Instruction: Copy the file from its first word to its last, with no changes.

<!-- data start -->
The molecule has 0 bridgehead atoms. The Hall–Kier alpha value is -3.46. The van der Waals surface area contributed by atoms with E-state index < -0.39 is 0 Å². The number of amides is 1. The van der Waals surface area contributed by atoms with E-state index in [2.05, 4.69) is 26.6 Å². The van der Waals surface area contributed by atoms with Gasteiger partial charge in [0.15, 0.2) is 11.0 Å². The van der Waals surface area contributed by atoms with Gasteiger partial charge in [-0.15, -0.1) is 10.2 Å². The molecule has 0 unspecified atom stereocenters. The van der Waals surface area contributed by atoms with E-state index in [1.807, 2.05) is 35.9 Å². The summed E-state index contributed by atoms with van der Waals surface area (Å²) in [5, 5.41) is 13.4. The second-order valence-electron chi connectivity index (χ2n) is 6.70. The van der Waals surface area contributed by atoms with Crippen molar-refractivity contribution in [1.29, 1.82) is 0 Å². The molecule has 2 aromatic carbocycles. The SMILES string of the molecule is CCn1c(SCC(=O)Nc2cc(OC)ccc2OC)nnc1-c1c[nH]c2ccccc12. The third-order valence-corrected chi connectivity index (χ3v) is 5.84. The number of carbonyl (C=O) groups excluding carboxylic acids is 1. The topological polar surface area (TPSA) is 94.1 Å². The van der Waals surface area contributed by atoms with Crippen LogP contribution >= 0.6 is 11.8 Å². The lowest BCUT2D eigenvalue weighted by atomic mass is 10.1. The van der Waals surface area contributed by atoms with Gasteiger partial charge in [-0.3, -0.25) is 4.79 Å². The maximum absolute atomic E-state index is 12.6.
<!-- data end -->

The molecule has 0 bridgehead atoms. The Hall–Kier alpha value is -3.46. The van der Waals surface area contributed by atoms with E-state index < -0.39 is 0 Å². The number of amides is 1. The van der Waals surface area contributed by atoms with E-state index in [2.05, 4.69) is 26.6 Å². The van der Waals surface area contributed by atoms with Gasteiger partial charge in [0.15, 0.2) is 11.0 Å². The van der Waals surface area contributed by atoms with Gasteiger partial charge in [-0.15, -0.1) is 10.2 Å². The molecule has 0 unspecified atom stereocenters. The van der Waals surface area contributed by atoms with E-state index in [1.807, 2.05) is 35.9 Å². The summed E-state index contributed by atoms with van der Waals surface area (Å²) in [5, 5.41) is 13.4. The second-order valence-electron chi connectivity index (χ2n) is 6.70. The van der Waals surface area contributed by atoms with Crippen molar-refractivity contribution in [1.29, 1.82) is 0 Å². The molecule has 2 aromatic carbocycles. The SMILES string of the molecule is CCn1c(SCC(=O)Nc2cc(OC)ccc2OC)nnc1-c1c[nH]c2ccccc12. The third-order valence-corrected chi connectivity index (χ3v) is 5.84. The number of carbonyl (C=O) groups excluding carboxylic acids is 1. The topological polar surface area (TPSA) is 94.1 Å². The van der Waals surface area contributed by atoms with Crippen LogP contribution >= 0.6 is 11.8 Å². The lowest BCUT2D eigenvalue weighted by atomic mass is 10.1. The van der Waals surface area contributed by atoms with Gasteiger partial charge in [-0.3, -0.25) is 4.79 Å². The maximum absolute atomic E-state index is 12.6.